A number of historically interesting things occurred at the national level during the 1980s and 1990s.  In 1979 the national dues were $6 and by 1999 they had risen to $25.  At the 1981 Convention, President Joe Sheldon (then at Eastern College and later at Messiah College where he started Beta Lambda Chapter) gave a slide presentation on the eruption of Mount St. Helen's.  One of the student papers presented at the 1985 Convention was by Glenn McQuaide of Alpha Beta (Campbellsville University). He later became a faculty member at Campbellsville and served as a national officer in Sigma Zeta for a number of years.  The historic gavel was lost sometime between the 1985 and 1986 conventions and was not found until just prior to the 1992 meeting.  The 1989 edition of the Sigma Zetan was the first to be generated entirely by computer.  Medallions were available for purchase for the first time at the 1994 Convention.  At both the 1983 and 1993 conventions, attendance was impacted by blizzards.  A national web site was seriously considered for the first time at the 1997 Convention.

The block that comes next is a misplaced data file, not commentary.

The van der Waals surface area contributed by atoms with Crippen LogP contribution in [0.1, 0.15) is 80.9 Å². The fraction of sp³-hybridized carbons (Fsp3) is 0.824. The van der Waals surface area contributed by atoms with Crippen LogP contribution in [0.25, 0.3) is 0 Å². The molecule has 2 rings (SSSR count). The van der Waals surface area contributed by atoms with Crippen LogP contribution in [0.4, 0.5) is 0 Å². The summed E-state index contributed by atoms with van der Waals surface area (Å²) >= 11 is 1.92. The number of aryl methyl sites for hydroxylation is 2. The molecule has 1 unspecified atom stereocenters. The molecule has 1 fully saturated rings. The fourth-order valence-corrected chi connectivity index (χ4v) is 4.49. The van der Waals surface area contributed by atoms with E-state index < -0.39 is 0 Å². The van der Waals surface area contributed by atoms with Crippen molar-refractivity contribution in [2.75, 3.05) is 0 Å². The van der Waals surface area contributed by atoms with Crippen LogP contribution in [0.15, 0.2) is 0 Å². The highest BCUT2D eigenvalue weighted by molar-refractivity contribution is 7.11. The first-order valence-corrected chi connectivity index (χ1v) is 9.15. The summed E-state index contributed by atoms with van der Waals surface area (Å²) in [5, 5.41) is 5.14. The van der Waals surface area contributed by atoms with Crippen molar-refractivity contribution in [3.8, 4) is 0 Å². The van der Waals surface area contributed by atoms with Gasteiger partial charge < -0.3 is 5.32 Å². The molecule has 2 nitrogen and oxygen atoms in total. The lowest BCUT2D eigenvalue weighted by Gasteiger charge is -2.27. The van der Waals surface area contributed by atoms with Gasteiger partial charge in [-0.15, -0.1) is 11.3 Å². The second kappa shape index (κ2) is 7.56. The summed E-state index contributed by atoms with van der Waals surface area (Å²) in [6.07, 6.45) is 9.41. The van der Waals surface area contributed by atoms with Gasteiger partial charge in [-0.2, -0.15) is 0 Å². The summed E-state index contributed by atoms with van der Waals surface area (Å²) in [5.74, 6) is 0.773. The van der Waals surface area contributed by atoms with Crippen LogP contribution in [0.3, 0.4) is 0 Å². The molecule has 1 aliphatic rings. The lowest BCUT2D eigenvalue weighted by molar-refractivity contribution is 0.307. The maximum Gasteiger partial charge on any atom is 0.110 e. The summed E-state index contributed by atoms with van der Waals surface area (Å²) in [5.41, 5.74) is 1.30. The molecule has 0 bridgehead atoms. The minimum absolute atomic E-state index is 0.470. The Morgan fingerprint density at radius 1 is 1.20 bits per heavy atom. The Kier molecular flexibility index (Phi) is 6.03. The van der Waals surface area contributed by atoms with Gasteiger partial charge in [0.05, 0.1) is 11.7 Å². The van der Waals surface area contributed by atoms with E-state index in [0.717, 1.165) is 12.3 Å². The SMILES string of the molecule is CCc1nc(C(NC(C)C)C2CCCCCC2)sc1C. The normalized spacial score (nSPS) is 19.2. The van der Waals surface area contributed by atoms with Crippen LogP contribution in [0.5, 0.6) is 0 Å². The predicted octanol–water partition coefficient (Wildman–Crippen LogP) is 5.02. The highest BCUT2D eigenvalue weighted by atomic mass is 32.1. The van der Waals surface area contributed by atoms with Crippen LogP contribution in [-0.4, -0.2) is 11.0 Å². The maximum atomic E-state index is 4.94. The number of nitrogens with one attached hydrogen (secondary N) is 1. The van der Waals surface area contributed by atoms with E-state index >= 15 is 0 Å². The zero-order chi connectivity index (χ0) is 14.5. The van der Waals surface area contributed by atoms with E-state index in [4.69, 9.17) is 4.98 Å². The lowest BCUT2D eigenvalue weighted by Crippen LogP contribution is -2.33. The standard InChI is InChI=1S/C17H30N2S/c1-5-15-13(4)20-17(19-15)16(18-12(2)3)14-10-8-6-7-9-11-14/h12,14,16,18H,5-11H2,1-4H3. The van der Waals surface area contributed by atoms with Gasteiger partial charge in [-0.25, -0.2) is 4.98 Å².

It is obvious that the 1980s and 1990s were decades of change for Sigma Zeta on a national level.  Membership was a concern, though efforts by a number of officers kept the organization healthy and led to the induction of new chapters and active faculty in many locations.  The advent of personal computing and the Internet began to have an impact on interactions between the national office and local chapters beginning in the late 1980s and had become crucial to a number of activities by the end of the 1990s.  And though many long-time advocates and servants of Sigma Zeta retired and were no longer active in the organization, a number of new faculty began to fill their shoes and to lead Sigma Zeta into the new millennium.